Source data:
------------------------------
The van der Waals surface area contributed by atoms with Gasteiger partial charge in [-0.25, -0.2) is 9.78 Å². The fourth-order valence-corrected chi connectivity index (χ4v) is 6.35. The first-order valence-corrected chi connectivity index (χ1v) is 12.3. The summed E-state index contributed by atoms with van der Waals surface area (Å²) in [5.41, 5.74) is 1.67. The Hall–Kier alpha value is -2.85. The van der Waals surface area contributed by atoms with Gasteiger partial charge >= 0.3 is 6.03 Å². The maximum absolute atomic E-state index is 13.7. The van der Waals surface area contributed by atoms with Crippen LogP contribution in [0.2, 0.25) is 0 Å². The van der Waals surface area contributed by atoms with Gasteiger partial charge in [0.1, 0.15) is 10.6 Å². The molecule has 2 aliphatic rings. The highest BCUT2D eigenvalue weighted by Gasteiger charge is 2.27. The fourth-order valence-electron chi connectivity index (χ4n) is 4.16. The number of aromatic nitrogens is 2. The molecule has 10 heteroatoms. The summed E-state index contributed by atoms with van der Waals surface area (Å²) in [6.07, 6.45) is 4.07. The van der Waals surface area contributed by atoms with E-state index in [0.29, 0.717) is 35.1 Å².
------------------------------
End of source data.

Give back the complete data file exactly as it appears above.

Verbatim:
The van der Waals surface area contributed by atoms with Gasteiger partial charge in [-0.25, -0.2) is 9.78 Å². The fourth-order valence-corrected chi connectivity index (χ4v) is 6.35. The first-order valence-corrected chi connectivity index (χ1v) is 12.3. The summed E-state index contributed by atoms with van der Waals surface area (Å²) in [5.41, 5.74) is 1.67. The Hall–Kier alpha value is -2.85. The van der Waals surface area contributed by atoms with Gasteiger partial charge >= 0.3 is 6.03 Å². The maximum absolute atomic E-state index is 13.7. The van der Waals surface area contributed by atoms with Crippen LogP contribution in [0.2, 0.25) is 0 Å². The van der Waals surface area contributed by atoms with Gasteiger partial charge in [0.1, 0.15) is 10.6 Å². The molecule has 2 aliphatic rings. The highest BCUT2D eigenvalue weighted by Gasteiger charge is 2.27. The fourth-order valence-electron chi connectivity index (χ4n) is 4.16. The number of aromatic nitrogens is 2. The molecule has 10 heteroatoms. The summed E-state index contributed by atoms with van der Waals surface area (Å²) in [6.07, 6.45) is 4.07. The van der Waals surface area contributed by atoms with E-state index in [0.29, 0.717) is 35.1 Å².